“It is just that you dislike the law on local self-rule bodies in principle,” objected Leonid Roketsky, ex-governor of Tyumen and chairman of the senatorial committee for self-rule bodies. “It is all right that there are risks and that there will be conflicts. It is the moral, not administrative process of establishment of local self-rule bodies that is under way now. The process is truly revolutionary. The Polish GDP grew by between 12% and 14% due only to development of local self-rule. We need such a breakthrough too.”
Federation Council Deputy Chairman Alexander Torshin does not think that it will hurt the country to wait for adoption of financial laws for reorganization of local self-rule. “It is better to have a law that does not operate than having a law that operates but without money,” he said. As for Ryzhkov’s fears, Torshin says that we have the federal program of economic alignment of the regions. “The federal center will have to do something to realign living standards in Federation territories. It will need its hands untied,” he said. Torshin also suggested revival of the governmental commission for current matters once chaired by Senior Deputy Premier Oleg Soskovets.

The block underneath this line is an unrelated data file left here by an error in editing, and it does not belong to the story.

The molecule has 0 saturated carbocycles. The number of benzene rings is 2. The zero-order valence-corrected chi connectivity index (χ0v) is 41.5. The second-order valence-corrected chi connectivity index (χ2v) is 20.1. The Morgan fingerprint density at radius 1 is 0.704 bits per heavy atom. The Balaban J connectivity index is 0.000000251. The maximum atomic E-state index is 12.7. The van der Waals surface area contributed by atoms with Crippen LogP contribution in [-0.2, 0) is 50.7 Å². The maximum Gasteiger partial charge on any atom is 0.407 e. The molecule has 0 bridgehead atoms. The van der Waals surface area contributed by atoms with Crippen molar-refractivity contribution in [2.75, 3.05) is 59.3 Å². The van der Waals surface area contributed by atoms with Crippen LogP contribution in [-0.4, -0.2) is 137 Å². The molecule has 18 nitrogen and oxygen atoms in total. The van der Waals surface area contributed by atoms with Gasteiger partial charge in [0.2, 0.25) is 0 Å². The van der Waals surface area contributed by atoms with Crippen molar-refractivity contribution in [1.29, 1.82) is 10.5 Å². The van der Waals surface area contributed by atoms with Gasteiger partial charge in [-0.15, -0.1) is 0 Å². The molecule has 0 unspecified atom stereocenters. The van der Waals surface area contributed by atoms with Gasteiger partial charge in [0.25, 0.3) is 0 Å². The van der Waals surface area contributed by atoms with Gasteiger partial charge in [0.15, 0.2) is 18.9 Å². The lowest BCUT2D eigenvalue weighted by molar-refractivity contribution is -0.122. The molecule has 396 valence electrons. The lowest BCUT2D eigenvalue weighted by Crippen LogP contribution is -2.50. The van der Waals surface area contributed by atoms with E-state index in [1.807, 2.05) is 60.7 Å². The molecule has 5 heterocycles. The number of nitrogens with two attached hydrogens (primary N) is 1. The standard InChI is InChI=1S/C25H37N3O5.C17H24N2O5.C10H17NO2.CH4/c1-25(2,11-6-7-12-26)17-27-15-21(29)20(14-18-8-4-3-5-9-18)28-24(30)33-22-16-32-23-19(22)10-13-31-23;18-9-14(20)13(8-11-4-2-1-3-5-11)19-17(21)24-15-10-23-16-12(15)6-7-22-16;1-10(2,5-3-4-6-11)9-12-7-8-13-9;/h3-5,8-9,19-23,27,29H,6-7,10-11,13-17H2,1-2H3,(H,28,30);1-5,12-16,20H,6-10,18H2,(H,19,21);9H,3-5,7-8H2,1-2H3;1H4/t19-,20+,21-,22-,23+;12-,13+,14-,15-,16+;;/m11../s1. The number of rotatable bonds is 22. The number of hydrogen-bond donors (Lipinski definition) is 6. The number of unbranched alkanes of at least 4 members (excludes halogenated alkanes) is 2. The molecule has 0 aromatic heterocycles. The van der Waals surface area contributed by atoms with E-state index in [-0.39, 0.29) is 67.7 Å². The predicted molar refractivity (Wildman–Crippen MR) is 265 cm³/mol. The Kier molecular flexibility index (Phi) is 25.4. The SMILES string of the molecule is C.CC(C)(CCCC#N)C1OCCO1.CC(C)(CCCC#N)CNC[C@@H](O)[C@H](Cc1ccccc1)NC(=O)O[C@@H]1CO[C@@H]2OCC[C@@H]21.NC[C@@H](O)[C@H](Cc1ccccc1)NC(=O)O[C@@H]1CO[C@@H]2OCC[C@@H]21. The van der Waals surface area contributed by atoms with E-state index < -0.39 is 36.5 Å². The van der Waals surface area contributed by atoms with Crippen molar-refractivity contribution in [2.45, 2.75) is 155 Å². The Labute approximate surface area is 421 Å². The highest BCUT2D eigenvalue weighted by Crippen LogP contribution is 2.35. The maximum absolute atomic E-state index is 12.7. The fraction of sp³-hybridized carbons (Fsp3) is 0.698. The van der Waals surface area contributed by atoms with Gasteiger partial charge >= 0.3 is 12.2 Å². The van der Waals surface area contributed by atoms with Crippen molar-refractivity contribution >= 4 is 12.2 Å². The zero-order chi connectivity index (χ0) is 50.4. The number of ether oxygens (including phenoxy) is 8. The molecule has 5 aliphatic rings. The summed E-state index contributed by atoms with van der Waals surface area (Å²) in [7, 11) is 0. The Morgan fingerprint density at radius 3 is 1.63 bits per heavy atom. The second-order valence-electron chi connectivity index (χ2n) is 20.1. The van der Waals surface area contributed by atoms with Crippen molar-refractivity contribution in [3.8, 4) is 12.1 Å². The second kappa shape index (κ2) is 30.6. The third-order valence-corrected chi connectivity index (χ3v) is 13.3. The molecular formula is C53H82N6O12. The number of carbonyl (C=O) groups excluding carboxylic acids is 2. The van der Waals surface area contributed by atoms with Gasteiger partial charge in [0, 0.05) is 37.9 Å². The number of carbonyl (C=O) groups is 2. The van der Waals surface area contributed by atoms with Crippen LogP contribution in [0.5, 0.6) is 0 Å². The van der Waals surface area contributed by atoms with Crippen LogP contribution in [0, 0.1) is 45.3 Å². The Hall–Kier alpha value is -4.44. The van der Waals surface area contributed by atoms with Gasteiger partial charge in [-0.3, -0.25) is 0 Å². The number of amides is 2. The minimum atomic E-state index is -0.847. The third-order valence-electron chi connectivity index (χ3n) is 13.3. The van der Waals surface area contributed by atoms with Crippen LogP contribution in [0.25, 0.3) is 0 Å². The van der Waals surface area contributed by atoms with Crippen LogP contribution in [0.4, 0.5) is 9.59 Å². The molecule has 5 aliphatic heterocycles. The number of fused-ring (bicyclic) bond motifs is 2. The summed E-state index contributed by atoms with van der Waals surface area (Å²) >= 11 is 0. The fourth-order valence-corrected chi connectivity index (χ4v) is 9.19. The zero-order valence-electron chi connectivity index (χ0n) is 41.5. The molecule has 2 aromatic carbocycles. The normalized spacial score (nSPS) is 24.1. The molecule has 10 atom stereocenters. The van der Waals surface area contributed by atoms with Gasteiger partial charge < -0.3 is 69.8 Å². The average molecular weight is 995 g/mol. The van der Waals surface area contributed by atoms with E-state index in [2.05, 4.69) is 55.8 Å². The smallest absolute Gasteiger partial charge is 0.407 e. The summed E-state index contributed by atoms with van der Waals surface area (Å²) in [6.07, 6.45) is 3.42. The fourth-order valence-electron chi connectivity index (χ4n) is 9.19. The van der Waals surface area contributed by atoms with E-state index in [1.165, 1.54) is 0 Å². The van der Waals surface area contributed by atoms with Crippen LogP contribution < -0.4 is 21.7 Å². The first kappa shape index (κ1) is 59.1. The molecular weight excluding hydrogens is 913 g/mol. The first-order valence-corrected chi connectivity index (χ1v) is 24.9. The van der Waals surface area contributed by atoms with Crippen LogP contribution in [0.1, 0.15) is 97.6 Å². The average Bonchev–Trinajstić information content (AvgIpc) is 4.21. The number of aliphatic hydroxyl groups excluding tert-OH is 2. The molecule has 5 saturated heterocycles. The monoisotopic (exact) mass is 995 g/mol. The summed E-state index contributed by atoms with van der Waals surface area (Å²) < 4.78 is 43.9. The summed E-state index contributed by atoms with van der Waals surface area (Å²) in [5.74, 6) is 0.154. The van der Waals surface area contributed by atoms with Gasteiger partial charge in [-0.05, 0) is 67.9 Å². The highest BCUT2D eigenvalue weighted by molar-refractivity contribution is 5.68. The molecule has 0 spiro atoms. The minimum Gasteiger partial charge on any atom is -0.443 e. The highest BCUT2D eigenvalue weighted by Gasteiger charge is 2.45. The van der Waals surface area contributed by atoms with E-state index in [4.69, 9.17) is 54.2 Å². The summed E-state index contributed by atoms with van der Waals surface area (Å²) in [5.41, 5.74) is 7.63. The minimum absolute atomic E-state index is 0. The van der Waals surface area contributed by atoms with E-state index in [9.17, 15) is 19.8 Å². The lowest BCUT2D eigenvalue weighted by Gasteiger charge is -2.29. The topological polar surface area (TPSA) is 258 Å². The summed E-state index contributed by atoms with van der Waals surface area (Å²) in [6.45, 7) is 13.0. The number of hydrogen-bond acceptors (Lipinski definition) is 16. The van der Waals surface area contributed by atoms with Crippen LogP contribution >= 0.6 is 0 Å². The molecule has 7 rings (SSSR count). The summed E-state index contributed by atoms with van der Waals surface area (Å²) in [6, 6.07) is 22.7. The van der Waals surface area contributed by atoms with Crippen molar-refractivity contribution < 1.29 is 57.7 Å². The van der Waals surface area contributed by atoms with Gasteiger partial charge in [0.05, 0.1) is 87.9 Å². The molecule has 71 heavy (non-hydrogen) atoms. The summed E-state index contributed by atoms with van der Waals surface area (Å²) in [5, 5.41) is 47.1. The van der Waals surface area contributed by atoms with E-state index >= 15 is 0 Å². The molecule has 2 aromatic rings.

YABLOKO IS OUT TO REARRANGE THE PROGRAM OF TRANSITION TO PROFESSIONAL ARMY
Izvestia (Moscow issue), June 24, 2003, p. 3
“It saddened me to listen to the presidential address to the Federal Assembly. I mean the paragraphs on transition to service by contract,” said Ida Kuklina of the board of the Union of Committees of Mothers of Soldiers. “His words all but indicated abandonment of the whole idea. The address itself was a kind of compromise between the president and the Defense Ministry.”
“Our army does not need additional finances,” said Aleksei Arbatov of the Defense Committee of the Duma. “The rational use of what finances we have is what it needs.”
According to calculations made by the Defense Ministry, transfer of only 30% of soldiers and sergeants to contract (the matter concerns permanent combat readiness units only, numbering 175,000 men) will require 130 billion rubles. Only 94 billion rubles will be actually allocated. Yavlinsky claims that the figures are much too exaggerated. He is of the opinion that it will take only 60 billion to reduce the army from 1.2 to 0.8 million men, and to solve all social problems.
Yavlinsky: Calculations of the Auditing Commission show that this government improperly used 119 billion rubles. It only means that we do have the money for the bona fide military reforms in Russia.
Yavlinsky’s party does not think that generals and state officials should implement the military reforms. Yabloko suggests a civilian committee for the military reforms that will keep an eye on the use of budget funds and on structural changes in the military command system without which no reforms stand a chance. Human rights activists supported the idea.